Jordan Wells is a 19-year-old college freshman with a clear long-term goal: She wants to become a physician’s assistant or a doctor specializing in trauma, then go to work at the University of Maryland Shock Trauma Center in Baltimore.
”I’m good friends with the chief surgeon there, and the nurses and staff are like family to me,” said Jordan. “When a patient has to have an amputation the nurses call me to come and visit them. And one of my doctors said that if I decided to apply to med school, he would write me a letter of recommendation.”
Since being injured in a devastating helicopter crash on September 27, 2008, Jordan has undergone more than 20 surgeries and has spent almost as many weeks in the Shock Trauma Center. When the rescue team first brought her in, the list of injuries included a broken cheekbone, nose and eye socket; a broken shoulder blade and compound fracture of the left elbow; a bruised lung; and five, non-displaced fractures in the neck and back. Worst of all, both her legs were shattered below the knee including multiple fractures of her feet and toes. She was in a medically induced coma for 10 days.
Jordan’s story began on a rainy Saturday night when she got together with her best friend Ashley Younger who was home from college for the weekend. While driving back from their former high school’s homecoming celebration, the car hydroplaned across a rain soaked road and collided with an oncoming car. Considering the severity of the accident, a medevac helicopter was summoned to fly the girls to the closest trauma center. After being strapped onto gurneys, Jordan and Ashley were placed on board and the helicopter lifted off into the stormy night. But the medevac flight never arrived at the trauma center. Enveloped in dense fog and driving rain, it crashed in the middle of a heavily wooded area. Of the five people on board, only Jordan survived.
“There are three things I remember about being in the woods,” said Jordan. “I was all alone, I was freezing cold and I was in pain.” The top half of her body was outside the helicopter lying on the cold, wet ground but her legs were trapped inside. She was unable to get herself loose, and after saying a prayer in the darkness, she cried out for help. Three rescue paramedics who were scouring the woods heard Jordan’s cry and came to rescue her.
“After I woke up from the coma, I kept asking my parents about Ashley,” said Jordan. “On the third day my dad went ahead and told me that she died. I hadn’t even realized that she was in the same helicopter I was in. Then, a couple of hours after that, they told me my right leg was going to have to be amputated. I had just heard the worst news--my best friend was dead. After that, I figured I could bear losing a leg.”
Jordan’s right leg was amputated below the knee. Both legs required multiple operations including bone and skin grafts. It’s been a long, steady road to recovery. An initial five weeks in the hospital were followed by three weeks of rehabilitation and numerous other hospital stays for additional surgeries. Jordan used a wheelchair to get around, and when she was able to bear weight on her legs, switched to crutches.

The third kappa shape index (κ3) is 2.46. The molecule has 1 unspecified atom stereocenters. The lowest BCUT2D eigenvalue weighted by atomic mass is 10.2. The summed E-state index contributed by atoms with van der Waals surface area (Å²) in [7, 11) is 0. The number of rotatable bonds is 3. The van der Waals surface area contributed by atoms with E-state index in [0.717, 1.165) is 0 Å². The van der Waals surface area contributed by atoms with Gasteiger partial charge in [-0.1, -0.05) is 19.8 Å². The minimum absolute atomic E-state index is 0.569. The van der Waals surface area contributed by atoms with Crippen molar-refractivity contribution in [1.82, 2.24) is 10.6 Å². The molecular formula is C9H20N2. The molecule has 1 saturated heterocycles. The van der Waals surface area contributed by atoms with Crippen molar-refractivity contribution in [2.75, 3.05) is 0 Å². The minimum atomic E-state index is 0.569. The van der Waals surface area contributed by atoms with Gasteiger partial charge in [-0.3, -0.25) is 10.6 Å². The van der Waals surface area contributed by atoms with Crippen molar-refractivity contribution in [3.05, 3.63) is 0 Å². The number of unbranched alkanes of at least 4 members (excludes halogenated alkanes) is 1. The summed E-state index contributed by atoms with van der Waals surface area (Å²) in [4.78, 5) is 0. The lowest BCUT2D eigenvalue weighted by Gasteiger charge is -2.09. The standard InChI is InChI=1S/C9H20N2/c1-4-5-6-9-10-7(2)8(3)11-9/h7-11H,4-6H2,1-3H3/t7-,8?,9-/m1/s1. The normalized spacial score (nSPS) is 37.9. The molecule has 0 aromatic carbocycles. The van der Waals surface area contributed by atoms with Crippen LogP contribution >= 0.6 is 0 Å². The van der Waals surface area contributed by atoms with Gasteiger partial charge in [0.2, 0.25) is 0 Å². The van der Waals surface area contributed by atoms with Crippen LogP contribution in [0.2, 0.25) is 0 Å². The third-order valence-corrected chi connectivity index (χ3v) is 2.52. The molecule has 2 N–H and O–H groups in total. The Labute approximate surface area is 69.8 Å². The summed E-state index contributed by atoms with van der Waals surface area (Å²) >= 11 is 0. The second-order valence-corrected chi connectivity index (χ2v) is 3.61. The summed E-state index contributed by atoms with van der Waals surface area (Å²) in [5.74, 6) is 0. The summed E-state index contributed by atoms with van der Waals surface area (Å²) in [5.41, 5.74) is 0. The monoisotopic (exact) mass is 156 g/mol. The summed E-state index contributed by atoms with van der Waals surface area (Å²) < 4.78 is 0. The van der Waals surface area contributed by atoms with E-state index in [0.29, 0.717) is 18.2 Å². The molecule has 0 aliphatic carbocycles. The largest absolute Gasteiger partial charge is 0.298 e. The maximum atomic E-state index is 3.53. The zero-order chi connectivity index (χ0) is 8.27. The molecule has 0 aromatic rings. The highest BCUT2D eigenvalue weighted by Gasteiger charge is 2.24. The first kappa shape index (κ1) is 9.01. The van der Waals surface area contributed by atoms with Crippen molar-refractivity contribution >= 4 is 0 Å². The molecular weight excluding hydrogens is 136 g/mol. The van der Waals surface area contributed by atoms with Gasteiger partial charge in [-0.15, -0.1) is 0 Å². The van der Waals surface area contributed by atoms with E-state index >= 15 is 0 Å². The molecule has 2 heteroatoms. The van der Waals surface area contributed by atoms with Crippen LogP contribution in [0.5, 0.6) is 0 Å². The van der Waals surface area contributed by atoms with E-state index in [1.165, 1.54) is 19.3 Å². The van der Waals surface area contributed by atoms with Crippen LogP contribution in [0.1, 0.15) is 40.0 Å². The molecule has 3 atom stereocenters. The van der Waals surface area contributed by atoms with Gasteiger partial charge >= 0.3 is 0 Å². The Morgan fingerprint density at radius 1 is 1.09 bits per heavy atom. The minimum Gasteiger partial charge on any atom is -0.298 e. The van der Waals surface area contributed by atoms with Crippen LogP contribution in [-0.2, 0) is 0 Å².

“My first temporary prosthesis was a locking pin system and I got it on Saint Patrick’s Day,” she said. “I still wasn’t allowed to weight-bear but I could wear the prosthesis and get used to how it felt. The first time I stood up on both legs I said ‘Wow---I don’t remember being this tall!’ Being able to walk again felt amazing, like I had been set free.”
A few months later Jordan’s prosthetist, Phil Hewett of Hanger in Annapolis, MD, encouraged her to try a V-Hold prosthesis with vacuum suspension. She can adjust the vacuum suspension throughout the day as the swelling in her residual limb goes up or down. “I definitely prefer the V-hold,” she said. “It’s more comfortable for me.”
In addition to all the medical treatment, Jordan has had several milestone events that have punctuated the past year. On December 27th, 2008, she visited the helicopter crash site for the first time, along with her three rescuers, Mike Perkins, John Preston and Scott Russell. John brought along his newborn daughter, and after giving Jordan the baby to hold he said, “We named her Jordan, after you.”
In May of 2009, at the Shock Trauma Center's Gala, Jordan danced with her three rescuers while wearing her prosthesis. “I’m very close to those three guys now,” said Jordan. “They’re like my older brothers.”
In June she participated in the Endeavor Games, a national athletic competition for people with physical challenges. Jordan’s event was swimming and she earned three medals in the competition.
She commemorated the first anniversary of the accident on September 27, 2009, by posting a tribute to Ashley on the tree at the crash site. Jordan and her three rescuers also went kayaking together as a way to quietly celebrate her recovery.
“I wanted the one year anniversary to be for Ashley more than for myself,” said Jordan. “It’s very bittersweet. It was good that I survived, but then again, it’s terrible that four people lost their lives. On the days I feel depressed, it’s not because of my prosthesis…it’s because Ashley is gone. So I remind myself that I am blessed to be alive, and I focus on my goals for the future and what I think I can achieve.”